This question is not really specific to python. Apologies if that is a
party foul, but I think it is in the spirit of the list. Suppose I give an algebra student the system: y=2/3x + 5 4x - 2y = 7 I want the student to solve the system algebraically, to show her work, to use appropriate notation, and to do it on a tablet computer rather than pencil and paper. What does the UI look like for this task? Is it something the equation editor for a word processor? Or more specialized? Are their lots of menus? Or is it more like LaTeX, using special text syntax to denote fractions, etc. How do we make sure that using the UI doesn't occupy so many brain cycles that it limits the student's ability to do the algebra? Obviously this is less about solving systems in particular and more about the issues that come up as computers begin to replace pencil and paper as the standard format for communicating in a math classroom. I would appreciate your thoughts. Jay _______________________________________________ Edu-sig mailing list [hidden email] http://mail.python.org/mailman/listinfo/edu-sig |
With Sage you can do this kind of stuff:
sage: eq1(x,y) = (y == 2/3*x + 5) Sage is Python with mathematical super powers added. It lets you treat an equation as an object and manipulate it in various ways - substituting different values for the variables or rearranging terms. It of course has a solve function, but I've used it as above to 'show work'. sage: eq2(x,y) = (4*x - 2*y == 7) sage: eq1 y == 2/3*x + 5 sage: eq2 4*x - 2*y == 7 sage: eq3 = eq2(y = 2/3*x + 5) sage: eq3 8/3*x - 10 == 7 sage: eq3 += 10 sage: eq3 8/3*x == 17 sage: eq3 /= 8/3 sage: eq3 x == (51/8) sage: eq1(x=51/8) y == (37/4) I don't think there's a tablet app for it, but you can use Sage through a browser. - Michel On Thu, Jun 16, 2011 at 8:36 AM, Jay Bloodworth <[hidden email]> wrote: This question is not really specific to python. Apologies if that is a -- ================================== "What I cannot create, I do not understand." - Richard Feynman =================================="Computer science is the new mathematics." - Dr. Christos Papadimitriou ================================== _______________________________________________ Edu-sig mailing list [hidden email] http://mail.python.org/mailman/listinfo/edu-sig |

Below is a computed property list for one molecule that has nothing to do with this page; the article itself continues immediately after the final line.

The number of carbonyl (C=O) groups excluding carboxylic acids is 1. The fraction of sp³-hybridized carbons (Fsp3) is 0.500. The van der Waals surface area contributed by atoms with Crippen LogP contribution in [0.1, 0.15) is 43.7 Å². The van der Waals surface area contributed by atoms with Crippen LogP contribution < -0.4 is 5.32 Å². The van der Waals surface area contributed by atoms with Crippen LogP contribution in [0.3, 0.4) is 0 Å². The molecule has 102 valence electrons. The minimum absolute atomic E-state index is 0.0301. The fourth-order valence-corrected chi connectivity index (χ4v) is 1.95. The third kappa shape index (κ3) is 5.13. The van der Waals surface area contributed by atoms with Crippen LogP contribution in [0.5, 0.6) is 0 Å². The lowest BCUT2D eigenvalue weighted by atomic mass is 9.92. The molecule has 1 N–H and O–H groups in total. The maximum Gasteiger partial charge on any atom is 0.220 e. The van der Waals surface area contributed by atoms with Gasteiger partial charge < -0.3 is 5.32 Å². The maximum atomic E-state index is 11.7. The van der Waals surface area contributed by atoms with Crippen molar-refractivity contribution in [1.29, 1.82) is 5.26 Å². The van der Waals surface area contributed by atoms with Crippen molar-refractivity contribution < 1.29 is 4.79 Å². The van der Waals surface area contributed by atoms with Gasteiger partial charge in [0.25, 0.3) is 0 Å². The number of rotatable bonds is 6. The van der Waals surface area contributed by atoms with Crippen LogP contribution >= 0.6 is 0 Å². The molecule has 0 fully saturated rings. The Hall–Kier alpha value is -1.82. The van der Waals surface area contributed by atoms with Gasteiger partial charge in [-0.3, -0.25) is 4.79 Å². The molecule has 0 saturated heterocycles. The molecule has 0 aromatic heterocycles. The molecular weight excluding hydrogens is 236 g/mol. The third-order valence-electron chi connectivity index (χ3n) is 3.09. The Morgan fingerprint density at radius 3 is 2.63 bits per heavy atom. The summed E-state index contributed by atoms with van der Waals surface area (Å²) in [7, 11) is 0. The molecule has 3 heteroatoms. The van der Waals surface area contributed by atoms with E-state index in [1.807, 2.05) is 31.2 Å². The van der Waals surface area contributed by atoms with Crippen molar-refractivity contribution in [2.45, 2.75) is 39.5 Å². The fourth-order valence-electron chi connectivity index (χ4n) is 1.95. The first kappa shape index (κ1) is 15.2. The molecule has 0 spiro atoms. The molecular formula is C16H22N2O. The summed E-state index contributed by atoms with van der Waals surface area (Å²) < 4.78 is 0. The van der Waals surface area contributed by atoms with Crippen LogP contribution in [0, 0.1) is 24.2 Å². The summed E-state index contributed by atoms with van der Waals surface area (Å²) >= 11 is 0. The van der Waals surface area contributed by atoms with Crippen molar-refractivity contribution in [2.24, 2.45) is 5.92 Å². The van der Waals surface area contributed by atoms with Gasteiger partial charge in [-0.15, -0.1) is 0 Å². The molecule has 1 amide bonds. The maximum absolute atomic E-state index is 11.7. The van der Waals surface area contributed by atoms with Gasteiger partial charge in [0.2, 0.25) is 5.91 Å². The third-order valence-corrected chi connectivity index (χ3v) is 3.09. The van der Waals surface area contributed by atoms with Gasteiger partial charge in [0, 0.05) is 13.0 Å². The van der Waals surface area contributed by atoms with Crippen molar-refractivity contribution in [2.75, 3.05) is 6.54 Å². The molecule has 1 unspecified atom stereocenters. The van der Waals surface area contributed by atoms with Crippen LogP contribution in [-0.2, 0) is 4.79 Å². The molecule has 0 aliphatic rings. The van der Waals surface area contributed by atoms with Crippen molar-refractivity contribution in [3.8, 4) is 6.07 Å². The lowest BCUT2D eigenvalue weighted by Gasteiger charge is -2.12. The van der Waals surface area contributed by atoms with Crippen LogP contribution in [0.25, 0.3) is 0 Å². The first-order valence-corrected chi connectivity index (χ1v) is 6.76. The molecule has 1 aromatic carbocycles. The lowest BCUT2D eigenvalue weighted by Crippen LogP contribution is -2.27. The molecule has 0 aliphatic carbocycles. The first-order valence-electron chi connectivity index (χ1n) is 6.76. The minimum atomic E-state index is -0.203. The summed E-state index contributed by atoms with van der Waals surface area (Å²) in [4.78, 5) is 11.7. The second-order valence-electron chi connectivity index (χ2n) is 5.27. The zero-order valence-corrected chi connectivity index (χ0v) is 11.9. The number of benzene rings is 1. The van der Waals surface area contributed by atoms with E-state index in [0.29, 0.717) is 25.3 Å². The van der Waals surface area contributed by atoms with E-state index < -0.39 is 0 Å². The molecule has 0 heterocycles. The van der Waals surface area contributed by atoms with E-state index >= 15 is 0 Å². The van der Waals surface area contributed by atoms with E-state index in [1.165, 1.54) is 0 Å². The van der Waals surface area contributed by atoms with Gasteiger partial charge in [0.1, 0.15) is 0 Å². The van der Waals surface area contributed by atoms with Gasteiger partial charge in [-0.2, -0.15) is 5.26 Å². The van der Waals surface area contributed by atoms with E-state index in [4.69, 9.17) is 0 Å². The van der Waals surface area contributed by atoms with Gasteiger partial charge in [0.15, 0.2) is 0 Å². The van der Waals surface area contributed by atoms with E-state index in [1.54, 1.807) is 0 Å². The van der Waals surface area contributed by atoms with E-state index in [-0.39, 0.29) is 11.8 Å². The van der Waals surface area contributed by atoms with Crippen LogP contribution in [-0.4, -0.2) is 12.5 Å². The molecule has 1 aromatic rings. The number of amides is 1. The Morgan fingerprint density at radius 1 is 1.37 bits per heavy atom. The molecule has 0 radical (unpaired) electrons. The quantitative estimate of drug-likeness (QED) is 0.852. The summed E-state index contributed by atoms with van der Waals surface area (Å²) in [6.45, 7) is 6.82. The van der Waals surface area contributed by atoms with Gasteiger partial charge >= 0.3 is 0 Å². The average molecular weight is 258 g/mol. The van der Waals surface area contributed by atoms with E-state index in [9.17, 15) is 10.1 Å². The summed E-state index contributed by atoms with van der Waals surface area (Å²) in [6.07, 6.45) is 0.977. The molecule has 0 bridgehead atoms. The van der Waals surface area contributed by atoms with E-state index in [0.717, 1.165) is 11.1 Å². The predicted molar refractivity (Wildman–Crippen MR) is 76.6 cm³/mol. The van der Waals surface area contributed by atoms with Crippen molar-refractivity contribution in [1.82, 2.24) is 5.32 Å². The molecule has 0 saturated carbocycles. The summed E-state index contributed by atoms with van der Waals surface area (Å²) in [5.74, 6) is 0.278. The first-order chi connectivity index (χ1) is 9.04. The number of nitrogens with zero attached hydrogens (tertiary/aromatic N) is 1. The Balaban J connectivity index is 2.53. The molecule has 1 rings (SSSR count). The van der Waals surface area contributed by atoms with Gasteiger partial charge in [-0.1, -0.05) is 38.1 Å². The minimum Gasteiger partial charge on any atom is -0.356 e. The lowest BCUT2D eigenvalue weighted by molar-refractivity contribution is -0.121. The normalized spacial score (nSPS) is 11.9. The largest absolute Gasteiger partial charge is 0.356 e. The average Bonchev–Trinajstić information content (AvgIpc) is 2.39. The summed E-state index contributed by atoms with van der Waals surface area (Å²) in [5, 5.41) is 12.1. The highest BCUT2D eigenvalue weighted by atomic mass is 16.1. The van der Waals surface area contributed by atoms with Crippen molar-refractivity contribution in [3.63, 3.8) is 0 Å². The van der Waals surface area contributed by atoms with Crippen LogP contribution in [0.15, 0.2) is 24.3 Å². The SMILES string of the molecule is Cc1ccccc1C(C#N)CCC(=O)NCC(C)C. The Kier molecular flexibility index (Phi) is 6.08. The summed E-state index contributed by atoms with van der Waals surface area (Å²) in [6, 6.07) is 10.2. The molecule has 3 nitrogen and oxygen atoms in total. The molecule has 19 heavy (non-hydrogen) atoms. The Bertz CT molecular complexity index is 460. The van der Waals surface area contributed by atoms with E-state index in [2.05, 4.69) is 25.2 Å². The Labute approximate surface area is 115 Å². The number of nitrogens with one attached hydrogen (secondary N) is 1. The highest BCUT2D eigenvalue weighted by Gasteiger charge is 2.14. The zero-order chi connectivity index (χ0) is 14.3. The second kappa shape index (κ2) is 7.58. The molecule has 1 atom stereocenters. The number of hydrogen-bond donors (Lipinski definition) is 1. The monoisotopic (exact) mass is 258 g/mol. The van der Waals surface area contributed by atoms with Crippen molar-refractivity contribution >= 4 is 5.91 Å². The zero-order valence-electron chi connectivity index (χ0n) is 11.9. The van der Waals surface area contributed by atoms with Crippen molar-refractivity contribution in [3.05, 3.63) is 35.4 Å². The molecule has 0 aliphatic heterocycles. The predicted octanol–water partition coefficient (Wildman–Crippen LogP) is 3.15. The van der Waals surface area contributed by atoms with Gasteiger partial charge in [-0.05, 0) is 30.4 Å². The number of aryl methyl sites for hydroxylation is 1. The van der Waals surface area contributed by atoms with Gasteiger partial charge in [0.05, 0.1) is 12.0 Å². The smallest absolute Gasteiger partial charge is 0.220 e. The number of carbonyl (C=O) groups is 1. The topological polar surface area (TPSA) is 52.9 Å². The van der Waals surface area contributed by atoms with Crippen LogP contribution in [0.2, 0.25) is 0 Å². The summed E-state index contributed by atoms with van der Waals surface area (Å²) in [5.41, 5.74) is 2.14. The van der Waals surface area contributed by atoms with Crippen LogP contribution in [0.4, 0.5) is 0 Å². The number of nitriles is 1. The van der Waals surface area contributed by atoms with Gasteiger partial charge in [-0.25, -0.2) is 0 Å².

In reply to this post by Jay-135
Let her use Matrices in MATLAB or SAGE! See http://sagemath.org
HTH, A. Jorge Garcia Applied Math and CompSci http://shadowfaxrant.blogspot.com http://www.youtube.com/calcpage2009 -----Original Message----- From: Jay Bloodworth <[hidden email]> To: [hidden email] Sent: Thu, Jun 16, 2011 11:39 am Subject: [Edu-sig] Math UI This question is not really specific to python. Apologies if that is a party foul, but I think it is in the spirit of the list. Suppose I give an algebra student the system: y=2/3x + 5 4x - 2y = 7 I want the student to solve the system algebraically, to show her work, to use appropriate notation, and to do it on a tablet computer rather than pencil and paper. What does the UI look like for this task? Is it something the equation editor for a word processor? Or more specialized? Are their lots of menus? Or is it more like LaTeX, using special text syntax to denote fractions, etc. How do we make sure that using the UI doesn't occupy so many brain cycles that it limits the student's ability to do the algebra? Obviously this is less about solving systems in particular and more about the issues that come up as computers begin to replace pencil and paper as the standard format for communicating in a math classroom. I would appreciate your thoughts. Jay _______________________________________________ Edu-sig mailing list [hidden email] http://mail.python.org/mailman/listinfo/edu-sig _______________________________________________ Edu-sig mailing list [hidden email] http://mail.python.org/mailman/listinfo/edu-sig |
In reply to this post by Jay-135
You say the student has a tablet computer. Don't tablets have an
e-ink mode where you can write the same way you'd write on paper? If so, then just write it out the way you would on paper. Supposedly Windows 7 has built in handwriting recognition for formulas, and there are third party programs that piggy back on this capability (e.g., MathType). I haven't tried it myself, though. If that's not an option, I think you need to look at either LaTeX, or possibly LyX as a friendlier front-end. Things like Sage, Microsoft Math, and MathPiper are good tools for solving equations, but I don't think they will be of much use in terms of giving your student a way to write out the solving process by hand. _______________________________________________ Edu-sig mailing list [hidden email] http://mail.python.org/mailman/listinfo/edu-sig |
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